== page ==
A blog post by Erik Ruiz
Safer Pharma Project Officer – HCWH Europe
The misuse and overuse of antimicrobials in farming contributes to antimicrobial resistance - a growing public health threat that is projected to kill more people than cancer and diabetes combined by 2050 if left unaddressed. We have a clear opportunity to drastically reduce antimicrobial overuse and healthcare professionals have a crucial role to play.
In 2020, over 5,000 tonnes of antimicrobials were sold for veterinary use in Europe. Though this number is decreasing, modern farming practices still rely on healthy animals consuming antimicrobials.
Antimicrobial misuse in farming is associated with a growing number of multi-drug resistant bacteria that originate in animals but can spread to humans through processing, transport, or handling, as well as through the environment.
This raises some questions - when should animals take antimicrobials? Should animals take antimicrobials at all?
There is no doubt that when an animal is sick, it should be treated with antimicrobials as prescribed by a veterinarian. However, the routine use of antimicrobials in Europe is helping the conventional farming system to avoid protective measures that would prevent animals from developing infections. In other words, antimicrobials are used to support unsustainable farming practices.
Food-producing industries aim to maximise their profits and reduce costs. This includes maximising the use of space and minimising the time an animal spends in farms. This comes at the cost of animal welfare and disease prevention standards.
The weaning period, when animals change from mother’s milk to other sources of feed, is a moment of high-stress, especially for piglets, who are separated from their mothers. Due to this stressful situation, piglets commonly develop post-weaning diarrhoea.
Antibiotics, primarily colistin, are provided to them through food or water for treatment. These food and water resources are common to the whole herd, so all the piglets end up taking antibiotics, regardless of whether they are sick or not. In Europe, 99.5% of colistin sales were in forms suitable for group treatment, i.e. oral solution, oral powder, and premixes.
Early weaning has a massive impact on antimicrobial consumption. In Sweden, the weaning period for piglets is 10-12 days longer than piglets in countries such as France, Belgium, or Germany. As a consequence, recent studies show that piglets from those countries consume between 20-30 times more antibiotics than those in Sweden.
Overcrowded farming spaces often exacerbate the development and spread of infections that require antimicrobial treatment - a common occurrence in poultry farms, where infections spread through the whole flock. Sick animals are then treated en masse through medicated feed, which again leads to healthy animals taking antimicrobials.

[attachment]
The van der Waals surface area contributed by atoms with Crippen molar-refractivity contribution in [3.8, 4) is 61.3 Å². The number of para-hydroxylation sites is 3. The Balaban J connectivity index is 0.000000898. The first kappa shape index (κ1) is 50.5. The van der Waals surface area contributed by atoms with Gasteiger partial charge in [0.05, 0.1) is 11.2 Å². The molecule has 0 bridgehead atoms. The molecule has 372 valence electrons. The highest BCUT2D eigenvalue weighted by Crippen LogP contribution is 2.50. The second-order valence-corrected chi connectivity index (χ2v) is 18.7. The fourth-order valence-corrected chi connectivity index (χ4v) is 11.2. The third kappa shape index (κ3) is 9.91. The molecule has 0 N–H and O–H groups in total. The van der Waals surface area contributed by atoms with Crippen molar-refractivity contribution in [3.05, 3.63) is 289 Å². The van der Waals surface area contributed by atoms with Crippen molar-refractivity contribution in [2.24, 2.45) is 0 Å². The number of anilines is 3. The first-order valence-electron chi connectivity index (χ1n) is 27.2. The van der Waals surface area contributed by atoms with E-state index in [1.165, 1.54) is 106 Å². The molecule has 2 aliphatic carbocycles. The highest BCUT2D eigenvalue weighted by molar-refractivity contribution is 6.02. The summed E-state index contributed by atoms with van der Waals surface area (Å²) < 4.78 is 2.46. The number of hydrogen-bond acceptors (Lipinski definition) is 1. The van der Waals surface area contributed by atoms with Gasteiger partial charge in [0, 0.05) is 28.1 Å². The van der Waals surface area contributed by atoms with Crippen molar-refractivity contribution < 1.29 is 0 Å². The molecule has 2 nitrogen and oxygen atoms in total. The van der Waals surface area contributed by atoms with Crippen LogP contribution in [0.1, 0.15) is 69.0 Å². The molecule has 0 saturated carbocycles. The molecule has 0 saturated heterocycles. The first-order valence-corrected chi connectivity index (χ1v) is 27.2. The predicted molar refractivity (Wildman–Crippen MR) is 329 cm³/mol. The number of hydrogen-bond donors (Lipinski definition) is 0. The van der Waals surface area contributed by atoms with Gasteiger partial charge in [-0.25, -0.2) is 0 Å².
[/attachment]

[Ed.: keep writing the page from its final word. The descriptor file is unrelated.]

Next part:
Healthcare professionals can help reduce antimicrobial misuse
Traditionally, the healthcare sector has not been considered as a key actor in antimicrobial misuse and overuse in food production. However, the COVID-19 pandemic has given greater visibility to cross-border healthcare issues and healthcare professionals are now in a position to play a major role in tackling the overuse and misuse of vital antimicrobials in animals and help reduce the spread of antimicrobial resistance (AMR).
In the EU, the new Veterinary Medicinal Products regulation will enter into force at the beginning of 2022. One of the provisions of this new regulation will be the creation of a list of antimicrobial agents reserved for human health. It is crucial that colistin, a last resort antimicrobial for human health commonly used to sustain intensive farming practices, is included on this list. That’s why we have mobilised healthcare professionals across Europe to advocate for the inclusion of colistin on that list. Join the #SafeguardColistin initiative and help us preserve colistin for human health.
Healthcare institutions can drive systemic change
In addition to individual healthcare professionals, healthcare institutions have the opportunity to support a reduction of antimicrobial use in animals.
European hospitals serve thousands of meals every day. Most of the food purchased by European hospitals is food produced locally, which means that hospitals have a relevant impact when it comes to changing their local food chains. Health Care Without Harm Europe has launched an initiative to bring together stakeholders from across the healthcare sector to develop standardised procurement criteria for food produced with responsible antimicrobial use.
Join the healthcare market transformation network’s working group and contribute to reducing antimicrobial overuse and misuse in food production.